Because I have the privilege and right to participate in an act that will change the course of our nation and history. I've heard many people debating about whether or not to vote. Spoiler alert -- by voting or not voting, you're affecting the outcome. Voting is one of the greatest acts of participation in our future and that of our children. Whatever your political affiliation or candidate preference is, you're not just voting for him or her, you're voting for better schools, clean air and water, healthcare and immigration reform. In this election especially, you're voting for women's rights, rights for people with disabilities, kindness and decency. Every American holds such power in their hands - and I'm aghast at the freedoms that so many take for granted. The ability to vote is a right and a privilege. As an immigrant, I see things with different eyes than those born here, who were born with the right to free speech, the right to worship, the right to fair trial, the right to pursue happiness, and the right to vote. In many countries, whether mandated by law or not, people are denied these rights; and in certain parts of the world, using one's voice result in having your home or business burned down, losing a body part or losing one's life. Choosing to stand idly by is akin to apathy. It's saying that you don't care about life, the blood, pain and struggle that so many have gone through; and it's giving up your right to criticize the outcome.


The world needs people who not only speak up, but stand by what they believe in -- and that means showing up.

Because I'm doing this for her. I tell my daughter all the time that your rights mean nothing if you don't exercise them; that exercising our rights is our responsibility to our country. And, by exercising our rights, we teach our children the importance of not living their life on the sidelines. There are too many political pundits, too many talking heads, too many giving opinions and not doing anything about it. The world needs people who not only speak up, but stand by what they believe in -- and that means showing up. Justice, freedom and peace require work. They require action. They require sacrifice. They require that each generation carry forth the work that and legacy that others fought for -- the legacy that could be lost if we get wrapped up in complacency and so focused on what "they" are doing wrong, that we forget to do what we feel is "right". In my daughter's lifetime, at 13 years old, we have seen things come to pass that seemed impossible dreams 40 years ago - a Black President was elected to two terms and we will have the first female President. What this shows my daughter is that despite the Donald Trumps of the world, all is not lost -- hope is alive, dreams do come true, that little girls should not have to worry about being led by a President who would desire to grope them by the "p---y", that we have to fight for the ideals we believe in, and yes, we can. We did for eight years and we'll do it again. I told her that someday, she could be the first Black female President.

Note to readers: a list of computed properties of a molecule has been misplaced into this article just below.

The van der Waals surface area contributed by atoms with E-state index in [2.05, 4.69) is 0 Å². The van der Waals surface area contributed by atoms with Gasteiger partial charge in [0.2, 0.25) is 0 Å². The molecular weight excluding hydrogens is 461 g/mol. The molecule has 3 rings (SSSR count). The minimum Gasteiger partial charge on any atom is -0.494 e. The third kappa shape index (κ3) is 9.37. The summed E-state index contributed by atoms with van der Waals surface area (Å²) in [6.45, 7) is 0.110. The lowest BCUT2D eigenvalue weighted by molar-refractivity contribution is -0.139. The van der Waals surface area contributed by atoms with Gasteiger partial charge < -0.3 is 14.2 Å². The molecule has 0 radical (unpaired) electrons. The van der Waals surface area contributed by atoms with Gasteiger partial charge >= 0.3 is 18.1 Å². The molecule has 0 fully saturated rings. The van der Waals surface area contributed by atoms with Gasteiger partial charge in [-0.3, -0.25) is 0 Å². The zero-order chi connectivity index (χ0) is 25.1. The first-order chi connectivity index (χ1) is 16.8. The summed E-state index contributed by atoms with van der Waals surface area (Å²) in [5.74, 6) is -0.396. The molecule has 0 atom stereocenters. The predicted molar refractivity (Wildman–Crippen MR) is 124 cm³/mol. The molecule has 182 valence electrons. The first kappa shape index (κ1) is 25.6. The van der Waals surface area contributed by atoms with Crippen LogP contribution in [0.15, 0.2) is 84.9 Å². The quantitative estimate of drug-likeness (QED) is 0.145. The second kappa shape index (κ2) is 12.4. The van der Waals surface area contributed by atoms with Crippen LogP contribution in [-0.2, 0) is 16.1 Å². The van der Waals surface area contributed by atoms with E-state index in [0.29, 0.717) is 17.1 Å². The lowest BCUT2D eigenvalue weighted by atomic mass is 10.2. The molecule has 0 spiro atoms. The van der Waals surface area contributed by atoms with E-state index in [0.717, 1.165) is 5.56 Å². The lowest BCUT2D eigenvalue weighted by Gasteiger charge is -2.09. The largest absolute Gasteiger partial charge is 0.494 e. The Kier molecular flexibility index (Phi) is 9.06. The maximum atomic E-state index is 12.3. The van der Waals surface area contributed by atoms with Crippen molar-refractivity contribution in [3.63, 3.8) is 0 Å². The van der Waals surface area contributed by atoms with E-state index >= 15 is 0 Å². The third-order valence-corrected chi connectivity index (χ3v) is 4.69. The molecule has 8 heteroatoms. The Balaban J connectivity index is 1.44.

Because I'm voting for an ideal, not just a person. What most people don't get is that politicians are not perfect people. In fact, they are like us all, imperfect people trying to make a difference, while making extremely difficult choices, having to make concessions here to get a win there, and people who, frankly sacrifice their lives and risk everything to rise to a position where they can affect some change. I may not believe in everything that my candidate does or supports, because no one person in office can do it all, do it right and please everyone. No one person can get to these levels of office without making mistakes or getting their hands dirty, and the American people can't pretend to be so naïve as to think that any politician is without stain. As a matter of fact, I dare to say that what made this election so salacious was the proliferation of social media at our fingertips. I am not voting for a perfect candidate, I am voting for every woman who was ever humiliated, every individual who were told they were too sick to get or keep a job, every disabled person who was ever mocked, every girl who was ever knocked down, emotionally or physically abused. I'm voting for human beings who, despite trying to do their best, are flawed. I'm voting for democracy. I am voting for America.